The Edinburgh-based firm which makes audio chips for Samsung’s Galaxy smartphone is to be bought by an American rival in a deal worth £291 million.
Wolfson Microelectronics, which was spun out from the University of Edinburgh in 1984 and floated on the London Stock Exchange in 2003, recommended its shareholders accept a 235p-per-share offer from Cirrus Logic, based in Texas. The deal is expected to be completed in the second half of this year.
Shares in Wolfson jumped by more than 50% following the announcement.
Edinburgh-based Wolfson employs 420 staff, while Cirrus has 760 employees. Cirrus warned the merger could result in the loss of between 7% to 10% of the combined workforce in the 12 months from the acquisition.
The US firm expects the estimated 100 job losses will come in sales and corporate functions, rather than the enlarged group’s factories around the world.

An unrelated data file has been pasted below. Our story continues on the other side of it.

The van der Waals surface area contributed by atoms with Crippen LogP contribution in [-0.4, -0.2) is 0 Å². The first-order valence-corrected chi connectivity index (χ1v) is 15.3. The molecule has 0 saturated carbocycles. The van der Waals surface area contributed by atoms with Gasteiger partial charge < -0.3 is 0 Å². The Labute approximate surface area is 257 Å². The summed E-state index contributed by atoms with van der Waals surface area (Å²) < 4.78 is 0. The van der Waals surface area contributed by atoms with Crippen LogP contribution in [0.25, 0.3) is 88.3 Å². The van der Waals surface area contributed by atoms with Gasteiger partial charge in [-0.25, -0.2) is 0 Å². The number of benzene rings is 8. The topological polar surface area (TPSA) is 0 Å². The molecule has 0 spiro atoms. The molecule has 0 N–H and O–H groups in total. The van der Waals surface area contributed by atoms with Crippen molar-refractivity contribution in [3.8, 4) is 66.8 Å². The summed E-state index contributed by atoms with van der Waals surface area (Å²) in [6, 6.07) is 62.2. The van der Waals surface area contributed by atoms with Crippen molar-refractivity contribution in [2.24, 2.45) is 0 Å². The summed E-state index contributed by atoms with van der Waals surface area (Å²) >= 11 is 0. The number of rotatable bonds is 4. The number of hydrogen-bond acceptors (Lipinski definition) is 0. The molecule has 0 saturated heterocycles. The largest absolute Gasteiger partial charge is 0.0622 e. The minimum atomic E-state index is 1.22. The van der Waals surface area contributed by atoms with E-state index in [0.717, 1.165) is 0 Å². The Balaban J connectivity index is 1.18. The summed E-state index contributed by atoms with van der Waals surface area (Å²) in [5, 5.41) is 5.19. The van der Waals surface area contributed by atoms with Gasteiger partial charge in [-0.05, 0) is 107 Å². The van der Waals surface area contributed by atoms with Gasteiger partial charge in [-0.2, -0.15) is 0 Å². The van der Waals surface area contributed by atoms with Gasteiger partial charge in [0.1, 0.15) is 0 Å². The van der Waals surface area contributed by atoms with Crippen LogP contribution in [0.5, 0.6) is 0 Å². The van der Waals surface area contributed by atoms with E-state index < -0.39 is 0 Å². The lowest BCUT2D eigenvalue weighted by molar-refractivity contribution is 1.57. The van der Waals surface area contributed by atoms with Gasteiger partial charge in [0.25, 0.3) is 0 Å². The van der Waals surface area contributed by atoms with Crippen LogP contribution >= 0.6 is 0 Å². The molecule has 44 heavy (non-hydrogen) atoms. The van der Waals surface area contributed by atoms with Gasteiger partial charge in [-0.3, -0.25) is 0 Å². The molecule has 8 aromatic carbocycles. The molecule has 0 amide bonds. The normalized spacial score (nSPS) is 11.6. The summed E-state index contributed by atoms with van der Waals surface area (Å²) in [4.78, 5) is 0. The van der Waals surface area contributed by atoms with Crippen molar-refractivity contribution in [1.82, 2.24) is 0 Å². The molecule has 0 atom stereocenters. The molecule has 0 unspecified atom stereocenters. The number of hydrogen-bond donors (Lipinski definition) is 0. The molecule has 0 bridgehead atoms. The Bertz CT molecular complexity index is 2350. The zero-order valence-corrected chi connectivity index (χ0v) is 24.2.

Both firms make audio and other components that go into a host of consumer electronic devices such as smartphones, tablet computers, MP3 players and televisions.
Cirrus was founded in 1984 and last year posted sales of £425 million.
Cirrus chief executive Jason Rhode said the move strengthens his firm’s core business and adds new product categories such as specialist microphones.
Wolfson chairman Michael Ruettgers added: “We believe this will create a powerful platform for future growth, above and beyond our standalone potential.”
Wolfson also reported first quarter results in the three months to 30 March which showed a £2.8 million pre tax loss due to slowing sales of 3G smartphones, leading to unsold inventory.